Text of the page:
“This is a thing that party leaders have struggled with almost since we’ve had parties,” Seth Masket, the director of the University of Denver’s Center on American Politics, told me. “It’s just that since the 1970s, a lot of that decision making has been transferred to voters.”
Over roughly the past half century, candidates have used primaries to demonstrate the breadth of their appeal and showcase their viability. In 1960, at a time when nominations were still won or lost in smoke-filled back rooms and on the convention floor, John F. Kennedy contested the West Virginia primary against Hubert Humphrey specifically to prove that a Catholic candidate could capture a predominantly working-class Protestant state. His victory there helped assuage the fears of Democratic leaders strategizing about how to beat Richard Nixon that fall. “The electability issue was really foremost there,” Masket said.
More recently, concerns about Howard Dean’s electability against President George W. Bush in 2004 doomed the Vermont governor’s chances of the Democratic nomination. The outspoken Dean had run to the left of his main rivals, denouncing the invasion of Iraq while approval of the war remained strong. “People decided, in New Hampshire and then generally, that [John] Kerry had a better chance to beat Bush than anybody else,” recalled Bob Shrum, the veteran Democratic consultant who was a senior adviser to Kerry in that race.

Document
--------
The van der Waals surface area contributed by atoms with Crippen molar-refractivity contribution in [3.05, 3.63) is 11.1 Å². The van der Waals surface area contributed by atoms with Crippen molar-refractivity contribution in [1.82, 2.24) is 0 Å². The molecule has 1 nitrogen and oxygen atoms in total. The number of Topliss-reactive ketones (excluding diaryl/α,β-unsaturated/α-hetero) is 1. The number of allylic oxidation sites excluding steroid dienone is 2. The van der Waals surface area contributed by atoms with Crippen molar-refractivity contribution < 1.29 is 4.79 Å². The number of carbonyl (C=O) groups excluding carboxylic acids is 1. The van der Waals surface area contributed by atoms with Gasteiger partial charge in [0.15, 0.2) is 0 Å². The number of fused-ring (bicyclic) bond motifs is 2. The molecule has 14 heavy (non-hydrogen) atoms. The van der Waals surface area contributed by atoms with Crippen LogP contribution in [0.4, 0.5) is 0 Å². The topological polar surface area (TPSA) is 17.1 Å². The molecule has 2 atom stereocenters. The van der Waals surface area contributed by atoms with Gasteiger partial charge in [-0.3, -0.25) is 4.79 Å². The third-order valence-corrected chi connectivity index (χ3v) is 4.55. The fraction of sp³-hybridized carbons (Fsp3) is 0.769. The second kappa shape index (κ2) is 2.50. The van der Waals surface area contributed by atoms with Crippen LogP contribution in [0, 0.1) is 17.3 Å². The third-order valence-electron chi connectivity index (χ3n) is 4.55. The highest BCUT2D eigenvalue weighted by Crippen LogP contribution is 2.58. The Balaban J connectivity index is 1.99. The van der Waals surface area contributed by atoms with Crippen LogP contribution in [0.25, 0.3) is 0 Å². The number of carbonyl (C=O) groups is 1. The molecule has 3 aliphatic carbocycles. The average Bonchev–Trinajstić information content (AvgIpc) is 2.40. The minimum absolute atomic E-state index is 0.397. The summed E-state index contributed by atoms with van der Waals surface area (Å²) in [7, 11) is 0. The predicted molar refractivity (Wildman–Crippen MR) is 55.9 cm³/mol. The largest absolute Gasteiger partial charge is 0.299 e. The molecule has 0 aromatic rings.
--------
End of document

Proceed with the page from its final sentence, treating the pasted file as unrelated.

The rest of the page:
Yet in recent polling, the preference for electability—as opposed to agreement on issues—has been even higher among Democrats this year than it was at this point in the 2004 race, or among Republicans when they tried to defeat an incumbent Democratic president, Barack Obama, in 2012. In 2008 and 2016, by contrast, most Democratic voters prioritized ideology over electability in public polling.
And the preference for electability may get even stronger in the months ahead, said Jeff Jones, a senior editor at Gallup, “as we get closer and people get more focused on the election.”
That would be good news for Biden. In several recent polls, three times as many respondents picked Biden as the contender with the best chance of winning against Trump as picked any other candidate. He also routinely performs the best in hypothetical head-to-head matchups against the president, both nationally and in key states. “It’s what’s holding Biden up,” Shrum told me.
Shrum, who first began working for Democratic presidential candidates in the early 1970s, said the voter demand for electability has only intensified in the past two decades. This year, it’s the strongest he’s ever seen. “It’s the nature of the media and the fact that we’re suffused with media now, and suffused with horse-race stories,” Shrum explained. “But it’s also the fact that the last two Republican presidents, George W. Bush and, to a much greater extent, Donald Trump, are really unacceptable to Democrats and to a lot of independents in a way that was, say, never true with Reagan.”